- The Washington Times - Sunday, August 6, 2006

After an eventful week in which the top six seeds were eliminated early, the championship match of the Legg Mason Tennis Classic is set.

Eighth-seeded Andy Murray will face 11th-seeded Arnaud Clement in the final today. They will compete for more than $74,000 and 200 precious ATP ranking points.

And they also will play for respect and confidence.

Murray, a 19-year-old heir apparent to the British tennis throne, is gaining the attention of the tennis community with his smooth, all-around game that still has some rough edges of raw power.

Last night, Murray proved the perfect counter-punch to seventh-seeded Dmitry Tursunov’s relentless, brawny game as he knocked off the heavy hitter with a 6-2, 7-5 victory.

“Well, I felt like I was controlling the match, pretty much the whole way through,” Murray said. “Against someone like him who hits the ball as hard as he does and he plays such a high risk tennis. … I just had to concentrate.”

After a swift first set, Murray fell behind 5-2 in the second set. Then, with Tursunov serving for the set, up 5-3, Murray broke his serve and coasted to a 7-5 victory.

Murray won the first three points in that crucial, momentum-shifting game.

“It is always important when someone is serving out the set to try to really concentrate on that first point,” Murray said. “If you can get a lead and maybe the next point there is always a little extra pressure serving for the set. … Guys tend to relax when they get the first point. … After I took the first point I knew I had a chance.”

Tursunov also aided Murray’s comeback with 36 unforced errors.

Murray, No. 35 in the world with a 24-17 record, has reached only one final this year — when he won in San Jose in February.

This is also the first tournament Murray has played under the tutelage of Brad Gilbert, former coach of Andre Agassi and Andy Roddick.

“The first couple of matches I was a little bit nervous because Brad Gilbert is my coach and you know if he gives me a tactic and I do it badly, I feel bad,” Murray said. “Now that we know each other a bit better, I am a little bit more relaxed than the start of the week.”

Murray will have to find a way to relax against the consistent, well-rounded Clement.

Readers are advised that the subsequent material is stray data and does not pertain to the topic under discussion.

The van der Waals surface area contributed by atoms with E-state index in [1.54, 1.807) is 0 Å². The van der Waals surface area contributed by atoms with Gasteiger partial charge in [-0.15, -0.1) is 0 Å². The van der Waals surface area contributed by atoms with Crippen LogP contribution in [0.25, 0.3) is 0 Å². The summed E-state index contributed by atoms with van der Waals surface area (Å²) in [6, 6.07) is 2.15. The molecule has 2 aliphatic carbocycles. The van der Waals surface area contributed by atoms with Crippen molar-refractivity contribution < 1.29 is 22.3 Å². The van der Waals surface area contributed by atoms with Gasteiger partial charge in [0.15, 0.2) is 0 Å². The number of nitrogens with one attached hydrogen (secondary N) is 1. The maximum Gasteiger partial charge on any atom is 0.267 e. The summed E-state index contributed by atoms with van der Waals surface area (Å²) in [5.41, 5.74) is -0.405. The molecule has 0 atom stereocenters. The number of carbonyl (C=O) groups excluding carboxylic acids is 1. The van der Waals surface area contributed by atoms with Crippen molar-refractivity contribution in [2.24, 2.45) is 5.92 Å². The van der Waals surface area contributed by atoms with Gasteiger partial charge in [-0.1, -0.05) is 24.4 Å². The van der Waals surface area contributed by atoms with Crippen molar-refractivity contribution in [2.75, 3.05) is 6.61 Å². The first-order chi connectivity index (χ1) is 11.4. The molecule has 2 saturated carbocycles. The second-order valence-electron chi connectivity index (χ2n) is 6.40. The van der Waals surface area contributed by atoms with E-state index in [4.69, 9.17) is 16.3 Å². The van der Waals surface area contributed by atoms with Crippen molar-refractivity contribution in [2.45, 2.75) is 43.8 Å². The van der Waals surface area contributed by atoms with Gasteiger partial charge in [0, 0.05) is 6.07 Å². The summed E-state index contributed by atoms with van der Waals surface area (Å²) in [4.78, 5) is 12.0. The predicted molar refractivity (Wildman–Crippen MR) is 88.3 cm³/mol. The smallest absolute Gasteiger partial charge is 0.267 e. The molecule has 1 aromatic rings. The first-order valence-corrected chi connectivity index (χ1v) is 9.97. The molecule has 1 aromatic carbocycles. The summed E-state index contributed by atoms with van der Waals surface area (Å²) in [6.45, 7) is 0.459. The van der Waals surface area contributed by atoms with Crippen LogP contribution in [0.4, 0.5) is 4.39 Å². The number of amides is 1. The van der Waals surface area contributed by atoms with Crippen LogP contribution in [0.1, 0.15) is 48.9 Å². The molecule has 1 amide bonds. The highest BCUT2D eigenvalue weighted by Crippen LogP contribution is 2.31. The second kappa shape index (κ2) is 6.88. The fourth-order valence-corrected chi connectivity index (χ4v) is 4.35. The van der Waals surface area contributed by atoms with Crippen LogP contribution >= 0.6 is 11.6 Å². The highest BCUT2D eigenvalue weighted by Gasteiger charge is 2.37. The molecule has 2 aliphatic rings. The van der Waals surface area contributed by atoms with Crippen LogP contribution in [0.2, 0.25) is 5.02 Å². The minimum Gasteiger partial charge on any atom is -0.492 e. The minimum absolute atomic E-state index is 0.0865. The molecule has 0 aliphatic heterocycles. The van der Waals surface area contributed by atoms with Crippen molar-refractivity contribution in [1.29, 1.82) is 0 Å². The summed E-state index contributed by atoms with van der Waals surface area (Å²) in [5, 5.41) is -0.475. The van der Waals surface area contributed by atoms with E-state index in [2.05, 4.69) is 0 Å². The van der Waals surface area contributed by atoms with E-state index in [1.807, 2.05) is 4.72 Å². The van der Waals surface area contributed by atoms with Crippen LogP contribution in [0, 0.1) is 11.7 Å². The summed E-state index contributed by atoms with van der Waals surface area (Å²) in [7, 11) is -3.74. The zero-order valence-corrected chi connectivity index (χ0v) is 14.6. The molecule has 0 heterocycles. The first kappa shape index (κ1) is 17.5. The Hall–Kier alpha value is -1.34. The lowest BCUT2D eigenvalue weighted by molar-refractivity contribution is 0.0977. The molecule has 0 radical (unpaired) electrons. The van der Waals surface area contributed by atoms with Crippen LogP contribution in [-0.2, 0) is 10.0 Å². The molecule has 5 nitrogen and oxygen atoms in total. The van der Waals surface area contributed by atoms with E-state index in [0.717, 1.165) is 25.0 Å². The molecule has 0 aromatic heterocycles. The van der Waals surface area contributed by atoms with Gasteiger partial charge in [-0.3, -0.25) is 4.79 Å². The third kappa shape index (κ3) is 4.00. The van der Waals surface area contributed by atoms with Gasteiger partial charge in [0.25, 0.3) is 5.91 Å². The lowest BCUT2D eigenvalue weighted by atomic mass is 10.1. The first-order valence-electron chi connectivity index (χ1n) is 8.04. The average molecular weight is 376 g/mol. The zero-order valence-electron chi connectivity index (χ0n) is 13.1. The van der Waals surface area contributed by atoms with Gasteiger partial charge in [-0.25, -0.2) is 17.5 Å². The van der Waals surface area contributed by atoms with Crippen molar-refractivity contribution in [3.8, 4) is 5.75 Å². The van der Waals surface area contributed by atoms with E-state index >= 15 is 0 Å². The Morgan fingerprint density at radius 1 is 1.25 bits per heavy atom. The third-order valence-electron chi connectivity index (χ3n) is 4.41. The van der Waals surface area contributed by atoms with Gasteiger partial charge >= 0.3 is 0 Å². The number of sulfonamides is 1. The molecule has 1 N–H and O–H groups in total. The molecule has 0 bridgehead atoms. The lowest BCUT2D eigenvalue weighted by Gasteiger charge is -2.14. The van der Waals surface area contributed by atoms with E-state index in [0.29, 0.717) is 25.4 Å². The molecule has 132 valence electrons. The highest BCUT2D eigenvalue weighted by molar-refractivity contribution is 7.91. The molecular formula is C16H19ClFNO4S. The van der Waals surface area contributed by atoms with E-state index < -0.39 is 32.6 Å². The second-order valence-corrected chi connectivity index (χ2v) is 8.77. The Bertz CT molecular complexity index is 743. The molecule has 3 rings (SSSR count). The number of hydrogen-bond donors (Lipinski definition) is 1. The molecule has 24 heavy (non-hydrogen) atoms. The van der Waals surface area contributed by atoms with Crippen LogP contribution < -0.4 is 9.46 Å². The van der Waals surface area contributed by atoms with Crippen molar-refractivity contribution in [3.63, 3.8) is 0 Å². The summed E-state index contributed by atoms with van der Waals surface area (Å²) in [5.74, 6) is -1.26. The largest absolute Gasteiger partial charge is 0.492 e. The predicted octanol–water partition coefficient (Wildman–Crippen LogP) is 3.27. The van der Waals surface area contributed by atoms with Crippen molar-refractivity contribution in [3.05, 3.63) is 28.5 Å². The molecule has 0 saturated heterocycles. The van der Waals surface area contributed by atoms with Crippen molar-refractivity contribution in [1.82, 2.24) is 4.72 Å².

The Frenchman Clement fought through two tiebreakers in his 7-6 (5), 7-6 (4) victory over unseeded Marat Safin to advance to his first tournament final since February.

Safin, the tournament’s Cinderella story, had taken down top seed James Blake in the round of 16 before succumbing to Clement’s powerful serves.

Safin won only 19 of 75 points when returning and he broke Clement’s serve just twice the entire match.

Despite his returning woes, Safin — once the top-ranked player in the world — held his serve enough to force two tiebreakers.

It was in those tiebreakers that Clement took control of the match.

“My nerves just went in the important moments,” Safin said. “I haven’t played in a semifinal in a long time. … It was my nerves.”

In the first set tiebreaker, Clement came back from a 3-1 deficit and capitalized on Safin’s double fault at 5-5 to take the set.

Then, in the second set tiebreaker, Clement jumped out to a 3-1 lead and never looked back en route to a 7-4 victory for the match.

“Well, it was kind of a little bit disappointing to me, this kind of match, because it slipped away,” Safin said.

Clement, No. 57 in the world, also knocked out fifth-seeded Dominik Hrbaty and third seed Lleyton Hewitt en route to yesterday’s match.

Although Clement played well enough to win, capitalizing on 74 percent of his service points, he admitted that he benefited from Safin’s poor play. Safin hit 40 unforced errors, while Clement hit 22.

“There is a few games against [Safin] you have no chance,” Clement said. “He can break. He can serve. He can do anything. But sometimes I know that he can make a few mistakes in a row. I know for me, I just have to be focused and be very consistent.”

Clement and Murray have faced each other just once before. Clement won the 2005 U.S. Open match 6-2, 7-6 (2), 2-6, 6-7 (4), 6-0 in the round of 64.

“[Clement] is very consistent, very quick,” Murray said. “He’s actually got a very good serve for his height and he returns well. He doesn’t do anything spectacular, but he doesn’t do anything badly. I think all of shots are very good, so it’s going to be a tough match.”

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